Recently, I spoke at ManTalks event in Vancouver on the subject of New Years Resolutions and personal transformation in a modern era.
When I was asked to speak at the event, I began thinking about resolutions and where they started. When did this become a part of our culture and what were the origins?
Well, it turns out there are a few different versions of history, but the Greek’s version was the most interesting to me.
As it goes, the Greek God Janus is the guardian of gateways, passages, transitions, endings and beginnings. The Greeks worshiped him when making transitions such as the turn of the season or a new phase in life.
Some versions of history state that the month of January actually has its origins with Janus. The Greeks prayed to Janus in the New Year for prosperity, health and so on.
When you look at depictions of Janus, he is typically sculpted or painted with faces pointing in opposite directions. One face looking into the past and one face looking into the future.
This is a useful visualization for all of us as we move through transitions in our life.
Generally, we look ahead at the future. The new toys we want to buy, the places we want to go and the things we want to achieve. It is not as common to look at the past, to examine what worked and what didn’t, what fell by the way side and what was avoided. By reflecting on our past, our circumstances and our general feeling about the position of our lives we can take action to course correct and move ourselves into the direction we want.
Unfortunately, I failed to do this in 2017.
The end of the year was approaching. I had returned home from a small gathering of friends sharing beers and whiskey. I was laying on my bed staring into the glow of my iPhone and considering what I might get done in 2018. With 4 pieces of pizza in me and the cloth of my t-shirt draped over the round of my belly, I decided to sign myself up for the BMO Vancouver Marathon. For those that are unfamiliar with a marathon, participants run 42km to a finish line. Yes, 42km in a row. No, not in a car.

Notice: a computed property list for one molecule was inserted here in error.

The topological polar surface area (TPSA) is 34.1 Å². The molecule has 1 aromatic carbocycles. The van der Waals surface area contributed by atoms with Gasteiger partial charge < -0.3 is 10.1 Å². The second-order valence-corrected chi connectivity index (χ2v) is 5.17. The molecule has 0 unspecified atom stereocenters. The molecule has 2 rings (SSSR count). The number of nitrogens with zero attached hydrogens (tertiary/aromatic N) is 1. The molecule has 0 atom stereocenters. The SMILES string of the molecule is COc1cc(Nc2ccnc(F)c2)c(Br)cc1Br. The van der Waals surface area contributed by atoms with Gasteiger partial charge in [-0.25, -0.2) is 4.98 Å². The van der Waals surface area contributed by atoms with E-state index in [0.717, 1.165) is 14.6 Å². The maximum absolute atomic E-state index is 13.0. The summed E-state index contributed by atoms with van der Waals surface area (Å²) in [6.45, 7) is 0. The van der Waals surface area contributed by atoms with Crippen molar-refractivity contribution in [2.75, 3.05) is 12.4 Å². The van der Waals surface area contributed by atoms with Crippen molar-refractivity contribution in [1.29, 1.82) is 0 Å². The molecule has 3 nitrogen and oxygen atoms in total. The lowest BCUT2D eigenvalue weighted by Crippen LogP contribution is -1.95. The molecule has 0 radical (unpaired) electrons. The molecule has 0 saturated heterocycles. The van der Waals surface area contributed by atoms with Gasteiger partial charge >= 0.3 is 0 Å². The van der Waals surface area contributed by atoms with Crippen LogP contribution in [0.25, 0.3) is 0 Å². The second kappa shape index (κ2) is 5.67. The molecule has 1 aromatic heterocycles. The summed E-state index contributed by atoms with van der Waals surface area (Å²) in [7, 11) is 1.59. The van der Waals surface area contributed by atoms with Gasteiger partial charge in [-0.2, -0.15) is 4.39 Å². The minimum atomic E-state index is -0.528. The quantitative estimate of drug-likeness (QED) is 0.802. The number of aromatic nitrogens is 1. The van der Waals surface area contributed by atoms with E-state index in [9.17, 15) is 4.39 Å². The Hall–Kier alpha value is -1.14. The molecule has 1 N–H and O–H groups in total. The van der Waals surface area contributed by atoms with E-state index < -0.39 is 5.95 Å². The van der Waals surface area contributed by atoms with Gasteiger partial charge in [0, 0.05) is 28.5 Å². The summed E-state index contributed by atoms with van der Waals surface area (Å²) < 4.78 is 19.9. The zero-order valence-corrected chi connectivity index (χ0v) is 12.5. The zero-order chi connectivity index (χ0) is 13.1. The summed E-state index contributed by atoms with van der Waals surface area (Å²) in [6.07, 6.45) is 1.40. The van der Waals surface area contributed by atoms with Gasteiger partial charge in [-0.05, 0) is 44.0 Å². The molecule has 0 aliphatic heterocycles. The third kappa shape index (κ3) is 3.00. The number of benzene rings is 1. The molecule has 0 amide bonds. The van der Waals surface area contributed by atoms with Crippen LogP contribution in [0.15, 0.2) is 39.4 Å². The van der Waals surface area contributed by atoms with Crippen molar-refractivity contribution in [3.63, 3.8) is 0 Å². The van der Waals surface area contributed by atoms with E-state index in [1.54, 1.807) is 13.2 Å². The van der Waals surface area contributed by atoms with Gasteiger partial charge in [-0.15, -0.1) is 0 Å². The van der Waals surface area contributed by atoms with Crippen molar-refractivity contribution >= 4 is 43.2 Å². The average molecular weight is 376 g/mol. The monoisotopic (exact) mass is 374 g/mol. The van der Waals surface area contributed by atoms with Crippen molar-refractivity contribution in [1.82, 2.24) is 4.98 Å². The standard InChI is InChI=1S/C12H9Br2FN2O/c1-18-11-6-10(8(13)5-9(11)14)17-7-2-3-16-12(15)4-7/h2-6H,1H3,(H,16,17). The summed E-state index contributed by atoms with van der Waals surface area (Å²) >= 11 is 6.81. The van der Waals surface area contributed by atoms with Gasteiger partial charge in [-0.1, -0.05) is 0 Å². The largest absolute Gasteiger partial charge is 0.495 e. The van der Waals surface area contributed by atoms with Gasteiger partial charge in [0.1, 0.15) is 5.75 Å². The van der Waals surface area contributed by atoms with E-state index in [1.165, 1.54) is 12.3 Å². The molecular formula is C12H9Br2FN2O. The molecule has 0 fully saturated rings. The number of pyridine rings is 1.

The thought had been marinating for a few weeks after hearing David Goggins speak on the Joe Rogan podcast.
My motivations were mainly rooted in seeing what was possible for myself. How far could I push myself? What is possible for me?
On one hand, I wanted to be unstoppable. I wanted to demonstrate my “crusher mentality” and my ability to achieve great things. There would be no goal that I couldn’t achieve.
On the other, I wanted to be appreciated, to be seen, to be recognized, to be loved, to be worthy.
I think that these motivations are rooted in many of our decisions and I am not hear to demonize them, but just to acknowledge them.
If we bring awareness to our motivations and our “why”, we can make decisions more clearly and with more confidence.
I ended up running hundreds of KMs in my training. Some moments, I was crystal clear about why I was doing what I was doing and in others I had doubt. After 4 months, I had run over 350 kms and felt physically sick of running.
All I could think about was sleeping, eating, stretching and what the weather might be like on the next run. While I was training, I had to make a lot of sacrifices in order to get myself into the condition that would be required to finish the race. The reality is that any great achievement in life is going to require some level of obsession and a significant level of commitment over a period of time.
The point is that, I had set this goal to complete the marathon. For what? Where was I trying to put myself in my life? Was I planning to run in the Olympics? Was I going to become a professional runner? No, I had no intention of that.
I had made a commitment to something that really did not serve my immediate priorities and most important values that I have for myself.
If we are clear about our personal values, it can serve as a powerful guide for the decisions that we make in our life and where we need to put our effort.
So let me give you an example of what personal values look like. For each of us, they will be different. Some of us have kids, families, partners, businesses and a host of other responsibilities. Many of us value the same things, but just in a different order.